Blindness and the reliability of downwards sensors to avoid obstacles: A study with the eyecane

Maxime Bleau, Samuel Paré, Ismaël Djerourou, Daniel R. Chebat, Ron Kupers, Maurice Ptito

Research output: Contribution to journalArticlepeer-review

7 Scopus citations


Vision loss has dramatic repercussions on the quality of life of affected people, particularly with respect to their orientation and mobility. Many devices are available to help blind people to navigate in their environment. The EyeCane is a recently developed electronic travel aid (ETA) that is inexpensive and easy to use, allowing for the detection of obstacles lying ahead within a 2 m range. The goal of this study was to investigate the potential of the EyeCane as a primary aid for spatial navigation. Three groups of participants were recruited: early blind, late blind, and sighted. They were first trained with the EyeCane and then tested in a life-size obstacle course with four obstacles types: cube, door, post, and step. Subjects were requested to cross the corridor while detecting, identifying, and avoiding the obstacles. Each participant had to perform 12 runs with 12 different obstacles configurations. All participants were able to learn quickly to use the EyeCane and successfully complete all trials. Amongst the various obstacles, the step appeared to prove the hardest to detect and resulted in more collisions. Although the EyeCane was effective for detecting obstacles lying ahead, its downward sensor did not reliably detect those on the ground, rendering downward obstacles more hazardous for navigation.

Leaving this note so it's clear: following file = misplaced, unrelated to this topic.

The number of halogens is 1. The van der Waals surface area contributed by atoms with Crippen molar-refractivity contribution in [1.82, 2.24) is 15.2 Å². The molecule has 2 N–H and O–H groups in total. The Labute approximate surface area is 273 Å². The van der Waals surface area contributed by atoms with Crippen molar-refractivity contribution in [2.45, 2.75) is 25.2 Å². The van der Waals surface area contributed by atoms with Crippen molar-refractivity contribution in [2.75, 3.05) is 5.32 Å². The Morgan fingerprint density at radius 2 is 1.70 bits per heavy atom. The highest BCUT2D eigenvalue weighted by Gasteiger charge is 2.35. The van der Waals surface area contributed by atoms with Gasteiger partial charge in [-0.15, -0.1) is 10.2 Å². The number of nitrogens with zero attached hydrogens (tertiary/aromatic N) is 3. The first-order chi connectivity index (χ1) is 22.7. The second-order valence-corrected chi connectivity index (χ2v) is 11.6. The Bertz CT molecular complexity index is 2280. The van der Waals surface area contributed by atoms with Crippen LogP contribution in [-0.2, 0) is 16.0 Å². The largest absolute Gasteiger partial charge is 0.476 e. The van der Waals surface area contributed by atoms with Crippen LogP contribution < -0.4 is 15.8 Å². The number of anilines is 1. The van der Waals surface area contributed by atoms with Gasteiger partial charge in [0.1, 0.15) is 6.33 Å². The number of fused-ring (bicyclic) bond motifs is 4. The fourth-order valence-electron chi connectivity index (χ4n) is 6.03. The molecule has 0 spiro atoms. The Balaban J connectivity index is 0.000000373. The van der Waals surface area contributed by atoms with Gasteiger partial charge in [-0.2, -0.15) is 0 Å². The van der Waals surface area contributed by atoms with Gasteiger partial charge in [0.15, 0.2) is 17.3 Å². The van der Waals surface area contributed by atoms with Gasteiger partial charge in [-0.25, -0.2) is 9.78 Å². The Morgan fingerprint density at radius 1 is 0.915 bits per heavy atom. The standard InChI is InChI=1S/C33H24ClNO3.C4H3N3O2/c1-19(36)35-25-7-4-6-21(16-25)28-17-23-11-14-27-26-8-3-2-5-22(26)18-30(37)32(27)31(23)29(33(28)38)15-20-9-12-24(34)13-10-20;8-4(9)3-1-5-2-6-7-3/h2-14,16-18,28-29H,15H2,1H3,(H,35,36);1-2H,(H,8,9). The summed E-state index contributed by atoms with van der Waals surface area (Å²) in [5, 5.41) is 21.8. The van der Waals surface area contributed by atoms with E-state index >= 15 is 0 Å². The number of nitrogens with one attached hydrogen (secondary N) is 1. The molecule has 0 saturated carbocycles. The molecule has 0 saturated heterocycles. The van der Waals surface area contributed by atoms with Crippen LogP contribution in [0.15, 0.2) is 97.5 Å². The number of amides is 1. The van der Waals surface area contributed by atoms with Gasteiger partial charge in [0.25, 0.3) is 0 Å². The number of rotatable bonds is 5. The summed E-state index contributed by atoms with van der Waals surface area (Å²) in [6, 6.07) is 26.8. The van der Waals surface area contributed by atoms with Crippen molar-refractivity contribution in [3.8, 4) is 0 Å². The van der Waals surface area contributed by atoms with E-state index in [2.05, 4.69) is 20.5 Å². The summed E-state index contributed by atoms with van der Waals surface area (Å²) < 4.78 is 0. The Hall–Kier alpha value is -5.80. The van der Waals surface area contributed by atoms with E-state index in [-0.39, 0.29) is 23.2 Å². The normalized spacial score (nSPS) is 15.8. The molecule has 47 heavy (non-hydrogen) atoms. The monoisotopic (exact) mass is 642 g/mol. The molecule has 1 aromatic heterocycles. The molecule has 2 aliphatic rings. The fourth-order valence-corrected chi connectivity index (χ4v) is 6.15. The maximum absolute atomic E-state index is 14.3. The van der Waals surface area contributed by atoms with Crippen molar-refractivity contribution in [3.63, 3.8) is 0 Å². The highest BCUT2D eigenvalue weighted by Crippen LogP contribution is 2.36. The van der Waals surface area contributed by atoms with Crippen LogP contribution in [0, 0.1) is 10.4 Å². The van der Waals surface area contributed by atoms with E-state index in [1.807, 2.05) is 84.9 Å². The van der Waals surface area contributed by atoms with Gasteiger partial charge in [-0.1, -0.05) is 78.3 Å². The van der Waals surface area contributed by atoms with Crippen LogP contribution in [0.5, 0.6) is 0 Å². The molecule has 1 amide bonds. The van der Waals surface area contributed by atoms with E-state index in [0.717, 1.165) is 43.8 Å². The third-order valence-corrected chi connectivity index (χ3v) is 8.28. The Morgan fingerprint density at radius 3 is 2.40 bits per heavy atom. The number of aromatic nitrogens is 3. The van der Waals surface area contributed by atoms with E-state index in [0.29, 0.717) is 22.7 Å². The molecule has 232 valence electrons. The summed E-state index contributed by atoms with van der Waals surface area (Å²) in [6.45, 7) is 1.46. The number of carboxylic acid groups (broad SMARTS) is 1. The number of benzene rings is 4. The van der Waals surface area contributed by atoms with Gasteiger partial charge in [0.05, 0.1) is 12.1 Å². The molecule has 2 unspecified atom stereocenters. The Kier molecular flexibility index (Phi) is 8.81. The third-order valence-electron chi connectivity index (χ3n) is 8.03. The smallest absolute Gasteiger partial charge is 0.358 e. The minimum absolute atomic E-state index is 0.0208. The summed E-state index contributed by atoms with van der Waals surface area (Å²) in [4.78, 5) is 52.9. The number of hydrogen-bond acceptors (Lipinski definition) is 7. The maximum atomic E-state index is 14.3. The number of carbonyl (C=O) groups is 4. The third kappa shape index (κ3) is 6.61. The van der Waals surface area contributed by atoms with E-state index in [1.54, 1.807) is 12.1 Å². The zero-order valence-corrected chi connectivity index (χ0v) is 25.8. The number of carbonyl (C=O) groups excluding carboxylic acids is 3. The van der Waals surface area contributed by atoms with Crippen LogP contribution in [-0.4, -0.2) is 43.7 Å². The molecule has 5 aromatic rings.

Original languageEnglish
Article number2700
Issue number8
StatePublished - 2 Apr 2021


  • Avoidance
  • Blindness
  • Collision
  • EyeCane
  • Navigation
  • Obstacle detection
  • Sensory substitution


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